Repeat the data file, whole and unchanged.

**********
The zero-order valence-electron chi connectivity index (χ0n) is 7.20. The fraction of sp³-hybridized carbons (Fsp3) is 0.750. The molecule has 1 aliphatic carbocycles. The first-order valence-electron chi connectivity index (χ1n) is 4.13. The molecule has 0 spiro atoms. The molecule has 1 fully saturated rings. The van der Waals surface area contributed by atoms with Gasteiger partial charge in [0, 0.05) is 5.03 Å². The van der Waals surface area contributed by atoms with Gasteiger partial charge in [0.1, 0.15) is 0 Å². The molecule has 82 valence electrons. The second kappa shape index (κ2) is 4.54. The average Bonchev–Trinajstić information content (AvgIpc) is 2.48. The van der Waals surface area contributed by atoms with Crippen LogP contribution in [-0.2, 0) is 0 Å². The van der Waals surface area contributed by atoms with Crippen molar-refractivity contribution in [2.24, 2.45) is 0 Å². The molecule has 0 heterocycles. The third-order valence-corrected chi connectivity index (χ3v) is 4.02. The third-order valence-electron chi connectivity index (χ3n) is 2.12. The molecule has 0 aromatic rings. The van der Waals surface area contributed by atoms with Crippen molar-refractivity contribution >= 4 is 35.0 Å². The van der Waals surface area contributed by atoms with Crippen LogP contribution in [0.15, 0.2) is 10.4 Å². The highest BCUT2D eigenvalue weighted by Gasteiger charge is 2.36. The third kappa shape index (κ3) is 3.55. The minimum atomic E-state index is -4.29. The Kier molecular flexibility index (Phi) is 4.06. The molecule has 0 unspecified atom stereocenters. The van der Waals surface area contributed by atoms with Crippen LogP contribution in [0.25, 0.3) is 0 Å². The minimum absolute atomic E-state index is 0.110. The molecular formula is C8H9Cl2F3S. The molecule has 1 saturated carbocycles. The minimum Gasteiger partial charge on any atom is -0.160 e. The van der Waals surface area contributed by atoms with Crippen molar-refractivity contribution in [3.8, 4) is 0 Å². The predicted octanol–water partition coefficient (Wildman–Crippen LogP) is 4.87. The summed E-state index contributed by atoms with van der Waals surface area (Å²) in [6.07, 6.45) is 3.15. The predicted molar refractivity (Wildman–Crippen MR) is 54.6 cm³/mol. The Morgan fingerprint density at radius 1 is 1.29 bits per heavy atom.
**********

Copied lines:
The zero-order valence-electron chi connectivity index (χ0n) is 7.20. The fraction of sp³-hybridized carbons (Fsp3) is 0.750. The molecule has 1 aliphatic carbocycles. The first-order valence-electron chi connectivity index (χ1n) is 4.13. The molecule has 0 spiro atoms. The molecule has 1 fully saturated rings. The van der Waals surface area contributed by atoms with Gasteiger partial charge in [0, 0.05) is 5.03 Å². The van der Waals surface area contributed by atoms with Gasteiger partial charge in [0.1, 0.15) is 0 Å². The molecule has 82 valence electrons. The second kappa shape index (κ2) is 4.54. The average Bonchev–Trinajstić information content (AvgIpc) is 2.48. The van der Waals surface area contributed by atoms with Crippen LogP contribution in [-0.2, 0) is 0 Å². The van der Waals surface area contributed by atoms with Crippen molar-refractivity contribution in [2.24, 2.45) is 0 Å². The molecule has 0 heterocycles. The third-order valence-corrected chi connectivity index (χ3v) is 4.02. The third-order valence-electron chi connectivity index (χ3n) is 2.12. The molecule has 0 aromatic rings. The van der Waals surface area contributed by atoms with Crippen molar-refractivity contribution >= 4 is 35.0 Å². The van der Waals surface area contributed by atoms with Crippen LogP contribution in [0.15, 0.2) is 10.4 Å². The highest BCUT2D eigenvalue weighted by Gasteiger charge is 2.36. The third kappa shape index (κ3) is 3.55. The minimum atomic E-state index is -4.29. The Kier molecular flexibility index (Phi) is 4.06. The molecule has 0 unspecified atom stereocenters. The van der Waals surface area contributed by atoms with Crippen LogP contribution in [0.25, 0.3) is 0 Å². The minimum absolute atomic E-state index is 0.110. The molecular formula is C8H9Cl2F3S. The molecule has 1 saturated carbocycles. The minimum Gasteiger partial charge on any atom is -0.160 e. The van der Waals surface area contributed by atoms with Crippen molar-refractivity contribution in [3.8, 4) is 0 Å². The predicted octanol–water partition coefficient (Wildman–Crippen LogP) is 4.87. The summed E-state index contributed by atoms with van der Waals surface area (Å²) in [6.07, 6.45) is 3.15. The predicted molar refractivity (Wildman–Crippen MR) is 54.6 cm³/mol. The Morgan fingerprint density at radius 1 is 1.29 bits per heavy atom.